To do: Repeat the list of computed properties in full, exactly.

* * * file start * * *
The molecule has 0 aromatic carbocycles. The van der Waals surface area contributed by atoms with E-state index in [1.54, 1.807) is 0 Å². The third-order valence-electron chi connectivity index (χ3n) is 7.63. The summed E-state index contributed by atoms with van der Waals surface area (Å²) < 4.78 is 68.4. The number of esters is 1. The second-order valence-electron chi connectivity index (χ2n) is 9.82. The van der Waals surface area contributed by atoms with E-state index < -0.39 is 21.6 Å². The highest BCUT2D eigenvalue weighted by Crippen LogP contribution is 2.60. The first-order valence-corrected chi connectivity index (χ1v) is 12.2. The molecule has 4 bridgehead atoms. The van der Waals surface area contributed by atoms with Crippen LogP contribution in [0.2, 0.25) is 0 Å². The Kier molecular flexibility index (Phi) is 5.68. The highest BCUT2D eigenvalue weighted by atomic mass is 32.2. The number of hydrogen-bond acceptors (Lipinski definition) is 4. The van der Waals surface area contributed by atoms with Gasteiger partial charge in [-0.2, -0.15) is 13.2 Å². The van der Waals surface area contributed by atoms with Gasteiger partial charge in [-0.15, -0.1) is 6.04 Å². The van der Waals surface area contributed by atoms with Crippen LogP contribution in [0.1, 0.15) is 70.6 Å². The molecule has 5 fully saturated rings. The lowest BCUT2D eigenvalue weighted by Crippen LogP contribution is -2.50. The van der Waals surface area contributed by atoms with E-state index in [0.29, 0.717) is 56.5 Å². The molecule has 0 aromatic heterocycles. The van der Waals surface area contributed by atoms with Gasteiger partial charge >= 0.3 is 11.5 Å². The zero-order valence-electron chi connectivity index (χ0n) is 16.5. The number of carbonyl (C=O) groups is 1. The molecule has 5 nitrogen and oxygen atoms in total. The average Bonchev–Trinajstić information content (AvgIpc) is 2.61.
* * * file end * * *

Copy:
The molecule has 0 aromatic carbocycles. The van der Waals surface area contributed by atoms with E-state index in [1.54, 1.807) is 0 Å². The third-order valence-electron chi connectivity index (χ3n) is 7.63. The summed E-state index contributed by atoms with van der Waals surface area (Å²) < 4.78 is 68.4. The number of esters is 1. The second-order valence-electron chi connectivity index (χ2n) is 9.82. The van der Waals surface area contributed by atoms with E-state index < -0.39 is 21.6 Å². The highest BCUT2D eigenvalue weighted by Crippen LogP contribution is 2.60. The first-order valence-corrected chi connectivity index (χ1v) is 12.2. The molecule has 4 bridgehead atoms. The van der Waals surface area contributed by atoms with Crippen LogP contribution in [0.2, 0.25) is 0 Å². The Kier molecular flexibility index (Phi) is 5.68. The highest BCUT2D eigenvalue weighted by atomic mass is 32.2. The number of hydrogen-bond acceptors (Lipinski definition) is 4. The van der Waals surface area contributed by atoms with Gasteiger partial charge in [-0.2, -0.15) is 13.2 Å². The van der Waals surface area contributed by atoms with Gasteiger partial charge in [-0.15, -0.1) is 6.04 Å². The van der Waals surface area contributed by atoms with Crippen LogP contribution in [0.1, 0.15) is 70.6 Å². The molecule has 5 fully saturated rings. The lowest BCUT2D eigenvalue weighted by Crippen LogP contribution is -2.50. The van der Waals surface area contributed by atoms with E-state index in [0.29, 0.717) is 56.5 Å². The molecule has 0 aromatic heterocycles. The van der Waals surface area contributed by atoms with Gasteiger partial charge >= 0.3 is 11.5 Å². The zero-order valence-electron chi connectivity index (χ0n) is 16.5. The number of carbonyl (C=O) groups is 1. The molecule has 5 nitrogen and oxygen atoms in total. The average Bonchev–Trinajstić information content (AvgIpc) is 2.61.